US bill aims to stop state bans of encrypted phones

Prompted by proposals in New York and California, the bill is the latest twist in a debate over how much privacy you can expect with your everyday gadget.

Lance Whitney Contributing Writer
Lance Whitney is a freelance technology writer and trainer and a former IT professional. He's written for Time, CNET, PCMag, and several other publications. He's the author of two tech books--one on Windows and another on LinkedIn.
Lance Whitney
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A bill being introduced in Congress wants to protect the encrypted data in your smartphone.

Jason Cipriani/CNET

Imagine not being able to buy an iPhone in your state because the device's data is protected by encryption. A couple of Congressmen are trying to make sure that can't happen.

The Encrypt Act of 2016, short for Ensuring National Constitutional Rights of Your Private Telecommunications Act, would deny states the power to block the sale of encrypted smartphones or to require that manufacturers equip their phones with a back door to access private data. The bill is set to be introduced Wednesday by Rep. Ted Lieu, a Democrat from California, and Rep. Blake Farenthold, a Texas Republican.

Encryption is built into Apple's iPhone, Android phones and other smartphones to make your personal data safe from prying eyes. An encryption key is needed to decrypt the data, which the smartphone manufacturers do not possess.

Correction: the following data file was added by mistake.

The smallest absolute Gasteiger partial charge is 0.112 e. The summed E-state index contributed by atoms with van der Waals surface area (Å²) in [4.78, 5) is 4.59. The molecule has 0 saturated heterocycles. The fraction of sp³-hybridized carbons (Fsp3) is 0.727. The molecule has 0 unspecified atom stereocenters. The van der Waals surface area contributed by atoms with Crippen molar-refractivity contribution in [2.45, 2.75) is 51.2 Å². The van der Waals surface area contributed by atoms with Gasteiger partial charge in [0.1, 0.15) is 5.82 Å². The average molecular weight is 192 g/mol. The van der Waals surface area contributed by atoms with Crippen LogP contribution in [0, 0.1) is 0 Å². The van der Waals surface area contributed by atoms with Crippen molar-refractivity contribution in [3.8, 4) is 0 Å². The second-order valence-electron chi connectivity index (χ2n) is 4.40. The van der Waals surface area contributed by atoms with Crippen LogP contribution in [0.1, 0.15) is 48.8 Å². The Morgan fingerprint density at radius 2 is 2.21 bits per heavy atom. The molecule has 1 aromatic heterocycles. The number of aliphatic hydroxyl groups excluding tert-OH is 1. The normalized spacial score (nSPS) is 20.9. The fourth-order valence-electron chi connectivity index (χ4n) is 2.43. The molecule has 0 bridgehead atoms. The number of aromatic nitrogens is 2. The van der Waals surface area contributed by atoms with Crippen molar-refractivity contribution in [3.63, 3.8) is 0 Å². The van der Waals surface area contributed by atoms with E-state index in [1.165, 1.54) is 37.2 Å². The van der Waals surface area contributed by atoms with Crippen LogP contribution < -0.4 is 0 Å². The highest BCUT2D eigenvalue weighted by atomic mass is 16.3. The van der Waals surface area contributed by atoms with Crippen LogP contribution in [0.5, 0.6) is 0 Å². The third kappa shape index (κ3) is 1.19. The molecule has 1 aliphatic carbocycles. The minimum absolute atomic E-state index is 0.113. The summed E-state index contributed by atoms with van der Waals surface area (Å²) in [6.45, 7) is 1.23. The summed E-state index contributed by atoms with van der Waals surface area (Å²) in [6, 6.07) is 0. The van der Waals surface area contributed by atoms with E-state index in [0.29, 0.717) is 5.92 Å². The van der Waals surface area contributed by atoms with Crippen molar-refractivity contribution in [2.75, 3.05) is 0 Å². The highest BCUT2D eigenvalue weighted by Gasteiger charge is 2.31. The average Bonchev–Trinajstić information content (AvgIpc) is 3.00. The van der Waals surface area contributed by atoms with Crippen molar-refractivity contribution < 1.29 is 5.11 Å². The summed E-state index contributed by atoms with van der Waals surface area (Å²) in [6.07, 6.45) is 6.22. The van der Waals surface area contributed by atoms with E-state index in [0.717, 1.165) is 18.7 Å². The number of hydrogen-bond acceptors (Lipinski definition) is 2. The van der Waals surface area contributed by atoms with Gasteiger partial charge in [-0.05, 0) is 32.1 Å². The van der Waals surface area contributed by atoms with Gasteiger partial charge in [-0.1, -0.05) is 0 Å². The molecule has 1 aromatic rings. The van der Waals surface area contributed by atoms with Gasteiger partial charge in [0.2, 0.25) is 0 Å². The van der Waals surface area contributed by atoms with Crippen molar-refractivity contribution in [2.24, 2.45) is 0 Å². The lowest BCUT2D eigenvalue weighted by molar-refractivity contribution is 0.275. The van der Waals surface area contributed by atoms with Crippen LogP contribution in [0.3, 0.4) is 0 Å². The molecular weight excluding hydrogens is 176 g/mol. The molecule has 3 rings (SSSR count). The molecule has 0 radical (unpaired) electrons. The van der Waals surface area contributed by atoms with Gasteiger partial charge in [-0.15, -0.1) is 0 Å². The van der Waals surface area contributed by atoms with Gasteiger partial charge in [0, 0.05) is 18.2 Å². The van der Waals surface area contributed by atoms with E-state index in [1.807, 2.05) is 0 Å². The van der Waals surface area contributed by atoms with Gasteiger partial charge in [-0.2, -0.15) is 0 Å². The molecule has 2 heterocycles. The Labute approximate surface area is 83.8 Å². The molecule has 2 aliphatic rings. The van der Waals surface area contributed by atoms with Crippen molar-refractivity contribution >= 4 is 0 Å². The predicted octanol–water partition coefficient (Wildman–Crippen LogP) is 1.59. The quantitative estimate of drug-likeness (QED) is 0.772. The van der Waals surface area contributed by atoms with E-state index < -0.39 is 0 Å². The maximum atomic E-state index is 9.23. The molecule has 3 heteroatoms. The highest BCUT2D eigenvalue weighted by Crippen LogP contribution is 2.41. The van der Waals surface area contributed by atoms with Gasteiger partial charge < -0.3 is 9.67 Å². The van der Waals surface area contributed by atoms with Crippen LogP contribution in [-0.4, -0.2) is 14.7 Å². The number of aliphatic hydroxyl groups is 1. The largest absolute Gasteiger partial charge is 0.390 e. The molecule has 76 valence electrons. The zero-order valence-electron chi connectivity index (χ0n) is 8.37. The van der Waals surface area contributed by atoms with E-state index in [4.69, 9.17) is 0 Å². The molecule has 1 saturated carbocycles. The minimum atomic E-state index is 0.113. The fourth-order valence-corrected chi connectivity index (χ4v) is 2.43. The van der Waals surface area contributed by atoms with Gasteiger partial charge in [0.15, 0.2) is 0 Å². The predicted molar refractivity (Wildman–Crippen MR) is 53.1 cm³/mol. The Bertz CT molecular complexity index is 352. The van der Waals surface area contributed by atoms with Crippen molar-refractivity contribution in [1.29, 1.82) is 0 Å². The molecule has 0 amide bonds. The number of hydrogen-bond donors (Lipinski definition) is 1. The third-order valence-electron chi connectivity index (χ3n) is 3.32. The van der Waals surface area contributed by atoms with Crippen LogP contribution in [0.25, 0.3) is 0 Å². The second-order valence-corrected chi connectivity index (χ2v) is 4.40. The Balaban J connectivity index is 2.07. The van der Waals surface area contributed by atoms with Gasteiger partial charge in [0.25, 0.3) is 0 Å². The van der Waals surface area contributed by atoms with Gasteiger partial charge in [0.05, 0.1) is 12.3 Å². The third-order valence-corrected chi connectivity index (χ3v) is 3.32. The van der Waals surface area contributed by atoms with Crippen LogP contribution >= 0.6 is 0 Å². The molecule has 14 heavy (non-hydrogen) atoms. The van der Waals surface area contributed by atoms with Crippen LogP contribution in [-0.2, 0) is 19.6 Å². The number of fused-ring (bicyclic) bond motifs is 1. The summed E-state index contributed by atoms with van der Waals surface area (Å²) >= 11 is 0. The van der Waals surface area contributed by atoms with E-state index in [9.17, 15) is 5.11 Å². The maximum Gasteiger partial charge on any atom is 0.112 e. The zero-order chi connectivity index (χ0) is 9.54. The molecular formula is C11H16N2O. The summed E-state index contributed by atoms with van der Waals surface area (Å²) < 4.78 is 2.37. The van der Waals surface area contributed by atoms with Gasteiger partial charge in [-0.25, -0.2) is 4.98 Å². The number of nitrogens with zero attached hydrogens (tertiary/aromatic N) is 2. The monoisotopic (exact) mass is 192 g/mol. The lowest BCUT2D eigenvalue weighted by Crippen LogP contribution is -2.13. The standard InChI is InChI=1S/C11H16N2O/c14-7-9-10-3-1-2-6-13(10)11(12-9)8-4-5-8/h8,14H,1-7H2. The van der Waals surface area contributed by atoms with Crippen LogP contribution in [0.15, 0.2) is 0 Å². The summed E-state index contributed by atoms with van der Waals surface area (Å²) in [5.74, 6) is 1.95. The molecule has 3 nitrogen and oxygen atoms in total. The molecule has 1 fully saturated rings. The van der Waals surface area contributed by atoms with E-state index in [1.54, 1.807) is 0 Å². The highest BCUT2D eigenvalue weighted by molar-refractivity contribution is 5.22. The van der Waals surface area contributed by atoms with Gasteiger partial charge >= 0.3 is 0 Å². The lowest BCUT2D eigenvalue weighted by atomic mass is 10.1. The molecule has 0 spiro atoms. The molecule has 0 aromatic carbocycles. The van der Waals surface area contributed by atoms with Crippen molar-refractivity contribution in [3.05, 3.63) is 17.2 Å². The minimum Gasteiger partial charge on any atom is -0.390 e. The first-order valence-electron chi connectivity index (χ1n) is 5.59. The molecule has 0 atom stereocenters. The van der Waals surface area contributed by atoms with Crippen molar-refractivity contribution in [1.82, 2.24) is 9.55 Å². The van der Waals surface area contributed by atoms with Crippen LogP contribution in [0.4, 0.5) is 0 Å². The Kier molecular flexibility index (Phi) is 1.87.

The bill comes as lawmakers and Silicon Valley tech giants are trying to figure out how to compromise on device encryption. Some law enforcement officials, including FBI Director James Comey, have spoken out against the increased use of encryption on phones. Data stored on phones, they argue, could be useful in investigations against ordinary criminals as well as suspected terrorists.

The bill is a reaction to proposals from New York and California, which would ban encrypted smartphones in their respective states and fine manufacturers of such phones. Assuming those proposals were turned into law, smartphone companies would be required to enable decryption of data on phones made after 2017.

Trying to enforce smartphone encryption on a state level would be a confusing and difficult process, according to Lieu.

"Having 50 states with 50 different encryption back doors standards or bans is a recipe for disaster for American privacy and competitiveness," Lieu said in an email. "This conversation belongs at the national level, where we can find a solution that protects the privacy rights of Americans and does not create additional vulnerabilities. The ENCRYPT Act makes sure that this conversation happens in a place that does not disrupt interstate commerce."

Companies such as Apple have been accused of equipping their phones with back doors, openings coded into software that let law enforcement bypass security measures. Apple CEO Tim Cook has rebutted those claims and argued against the use of back doors. Last month, Cook called on the Obama administration to issue a statement defending the use of unbreakable encryption.

The Encrypt Act covers any computer hardware, computer software, electronic device or online service.